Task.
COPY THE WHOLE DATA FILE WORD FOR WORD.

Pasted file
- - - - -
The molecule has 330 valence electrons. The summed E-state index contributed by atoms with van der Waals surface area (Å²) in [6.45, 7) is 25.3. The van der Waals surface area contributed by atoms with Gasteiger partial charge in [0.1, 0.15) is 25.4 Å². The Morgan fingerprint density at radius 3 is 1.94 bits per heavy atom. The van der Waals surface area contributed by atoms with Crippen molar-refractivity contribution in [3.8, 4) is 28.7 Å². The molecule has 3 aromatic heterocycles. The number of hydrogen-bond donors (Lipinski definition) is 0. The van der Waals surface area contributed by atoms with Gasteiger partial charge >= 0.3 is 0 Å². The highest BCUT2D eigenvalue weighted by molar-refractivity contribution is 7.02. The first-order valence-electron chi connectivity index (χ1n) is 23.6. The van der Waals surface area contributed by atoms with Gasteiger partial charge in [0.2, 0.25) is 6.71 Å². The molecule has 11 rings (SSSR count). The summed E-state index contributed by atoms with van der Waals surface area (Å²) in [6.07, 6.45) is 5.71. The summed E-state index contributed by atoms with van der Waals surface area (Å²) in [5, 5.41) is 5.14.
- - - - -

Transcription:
The molecule has 330 valence electrons. The summed E-state index contributed by atoms with van der Waals surface area (Å²) in [6.45, 7) is 25.3. The van der Waals surface area contributed by atoms with Gasteiger partial charge in [0.1, 0.15) is 25.4 Å². The Morgan fingerprint density at radius 3 is 1.94 bits per heavy atom. The van der Waals surface area contributed by atoms with Crippen molar-refractivity contribution in [3.8, 4) is 28.7 Å². The molecule has 3 aromatic heterocycles. The number of hydrogen-bond donors (Lipinski definition) is 0. The van der Waals surface area contributed by atoms with Gasteiger partial charge >= 0.3 is 0 Å². The highest BCUT2D eigenvalue weighted by molar-refractivity contribution is 7.02. The first-order valence-electron chi connectivity index (χ1n) is 23.6. The van der Waals surface area contributed by atoms with Gasteiger partial charge in [0.2, 0.25) is 6.71 Å². The molecule has 11 rings (SSSR count). The summed E-state index contributed by atoms with van der Waals surface area (Å²) in [6.07, 6.45) is 5.71. The summed E-state index contributed by atoms with van der Waals surface area (Å²) in [5, 5.41) is 5.14.